Sunday, March 16, 2008
My Portable Rope-Climbing System
My first rope climbing experience was in junior high school gym class--this was back in the 60's when kids were still encouraged to participate in strenuous activities. From the very first moment, I fell in love with rope climbing. I liked the way it worked my grip and upper arms. It was surprisingly cardio. Rope climbing has been a staple conditioning tool of wrestlers for over 2000 years. In a poll of North American wrestling champions, though they varied in choices of workout equipment, all agreed on rope climbing as invaluable conditioning training.
Throughout my high school and college wrestling career, I had access to ropes in the gym. In the military, there were ropes on base. As a junior high school Phys Ed teacher, I had the kids climb and I'd get my reps in as well. Once I got into the personal training field in commercial gyms, finding a decent rope to climb became more difficult. I missed climbing. Towel chins and pull-ups just weren't the same. The added excitement (and fear) of climbing high off the ground makes rope climbing unique.
I bought a rope from a tug boat supply company on the Delaware river in Philadelphia. I'd hang it off the sides of bridges and climb. When I had my own gym, Maxercise, I'd hang ropes off the second floor fire escape in the back alley. One of my jiu-jitsu students lost his grip one day and slid down the rope, taking the skin off the palms of both hands. My wife (at the time) then put the kibosh on all back-alley rope climbs for fear of losing our home in litigation. That's when I decided to build a rope-climbing tower in our back yard...
I ordered two 35' galvanized steel fence posts. They were joined by a cross beam of welded-on angle iron. I got a bunch of my jiu-jitsu guys to come over and help dig the holes and erect the apparatus. It was unwieldy and a nightmare to get up. We almost took out the telephone wires, and worse, we crashed it through a neighbor's window. This was a Philly Row home with a small back courtyard containing a lovely garden. Umm, my wife was out of town so it was the perfect time to get it done. I figured, what could she say once it was erected? Even my son, Zak, said, "She won't be mad forever..."
We hung a nice, synthetic outdoor rope I bought from John Wood's site, functionalhandstrength.com and Zak and I had some awesome rope climbing workouts.
After the divorce, I found myself living in an RV and traveling the country and I really missed my rope climbing sessions! I devised an ingenious portable rope climbing system. Once again, my friend, John Wood, provided one of his excellent manila climbing ropes. Mine is custom-made at 30' and beautifully finished. Manila affords the best gripping surface, but isn't good for outdoor ropes because it's prone to dry rot. Since I take mine down after climbing and store it in the RV, manila was my first choice.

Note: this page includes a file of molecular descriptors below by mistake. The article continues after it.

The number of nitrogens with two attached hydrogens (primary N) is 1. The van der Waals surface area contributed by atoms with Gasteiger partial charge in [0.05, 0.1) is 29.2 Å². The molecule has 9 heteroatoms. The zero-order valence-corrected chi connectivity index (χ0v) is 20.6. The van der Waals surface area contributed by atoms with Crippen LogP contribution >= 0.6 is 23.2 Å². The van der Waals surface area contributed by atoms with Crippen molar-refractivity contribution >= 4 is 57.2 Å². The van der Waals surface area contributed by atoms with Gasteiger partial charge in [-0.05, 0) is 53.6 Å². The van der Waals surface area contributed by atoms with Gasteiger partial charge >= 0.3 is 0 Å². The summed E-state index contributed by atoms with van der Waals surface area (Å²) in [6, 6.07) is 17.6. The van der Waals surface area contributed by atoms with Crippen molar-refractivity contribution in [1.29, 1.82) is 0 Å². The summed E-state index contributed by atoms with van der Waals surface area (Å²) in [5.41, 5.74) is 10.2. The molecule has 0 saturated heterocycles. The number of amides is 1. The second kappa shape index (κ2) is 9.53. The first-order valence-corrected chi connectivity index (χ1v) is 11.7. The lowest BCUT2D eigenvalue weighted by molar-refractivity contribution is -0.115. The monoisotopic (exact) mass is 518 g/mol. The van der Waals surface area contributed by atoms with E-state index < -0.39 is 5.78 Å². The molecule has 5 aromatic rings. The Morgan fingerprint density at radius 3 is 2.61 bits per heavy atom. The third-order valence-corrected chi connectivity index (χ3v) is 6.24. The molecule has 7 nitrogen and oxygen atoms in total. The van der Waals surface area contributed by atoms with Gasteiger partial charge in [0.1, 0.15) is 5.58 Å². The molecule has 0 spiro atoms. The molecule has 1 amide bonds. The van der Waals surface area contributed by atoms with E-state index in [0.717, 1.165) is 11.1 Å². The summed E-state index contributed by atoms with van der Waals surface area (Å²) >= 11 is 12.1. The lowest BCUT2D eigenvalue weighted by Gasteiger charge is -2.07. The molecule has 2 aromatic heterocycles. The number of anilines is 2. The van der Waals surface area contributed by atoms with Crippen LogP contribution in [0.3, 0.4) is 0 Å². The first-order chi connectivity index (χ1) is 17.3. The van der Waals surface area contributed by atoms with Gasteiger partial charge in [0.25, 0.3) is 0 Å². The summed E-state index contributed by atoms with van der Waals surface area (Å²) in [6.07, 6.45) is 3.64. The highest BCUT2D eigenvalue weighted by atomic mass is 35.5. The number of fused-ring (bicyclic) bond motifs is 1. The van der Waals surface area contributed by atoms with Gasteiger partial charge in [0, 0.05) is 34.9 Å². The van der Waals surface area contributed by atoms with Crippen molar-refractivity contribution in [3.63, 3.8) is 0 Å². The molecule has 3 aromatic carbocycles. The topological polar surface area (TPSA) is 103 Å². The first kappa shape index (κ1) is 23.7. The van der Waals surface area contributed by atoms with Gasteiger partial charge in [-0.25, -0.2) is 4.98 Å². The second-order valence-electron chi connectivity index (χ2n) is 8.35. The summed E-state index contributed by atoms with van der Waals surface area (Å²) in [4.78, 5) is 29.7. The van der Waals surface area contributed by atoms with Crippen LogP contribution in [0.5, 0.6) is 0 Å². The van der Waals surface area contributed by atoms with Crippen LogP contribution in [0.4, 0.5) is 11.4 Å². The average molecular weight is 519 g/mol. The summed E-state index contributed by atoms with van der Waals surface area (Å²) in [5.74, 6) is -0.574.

What I came up with was to attach a life line to a rescue ball on one end and the climbing rope on the other. The life line has a 2000 lb. breaking point and is what actually holds me up. The rescue ball is a large rubber bell through which the life line threads. I find a suitable tree limb, do a couple under twirls, then throw the rescue line up and over. The weight of the ball pulls the rope down to where I can grab it and I double-check the knot connecting the climbing rope to the life line. Then I simply haul the climbing rope up the tree limb and tie off the lifeline by wrapping it around another nearby tree trunk. When I'm done, I unwrap the line and let it fall to the ground. I store my portable system in a large, zippered gym bag with zip-lock baggy containing a sock full of rosin to get the hands dry and sticky for maximal grip.
Last weekend, I found a redwood tree on a cliff overlooking San Francisco Bay. The sunlight broke through the evergreens above therhythmic sounds of the waves hitting the rocks below. The Golden Gate Bridge stood in the distance. I set up my portable climbing system and had at it, alternating sets of 20 Hindu push-ups with a 25' rope climb. After six sets, my arms became dysfunctional.
Next, I did 100 flat-foot Russian squats with my Bulgarian training bag. I finished with one hundred 20 lb. sledgehammer swings on an old stump--ten right, then ten left. I felt great! Here I was in paradise, climbing an ancient tree, working my body, breathing the fresh air and getting the workout of my life. I love working out in nature and find it difficult to go back to the gym after a day like this.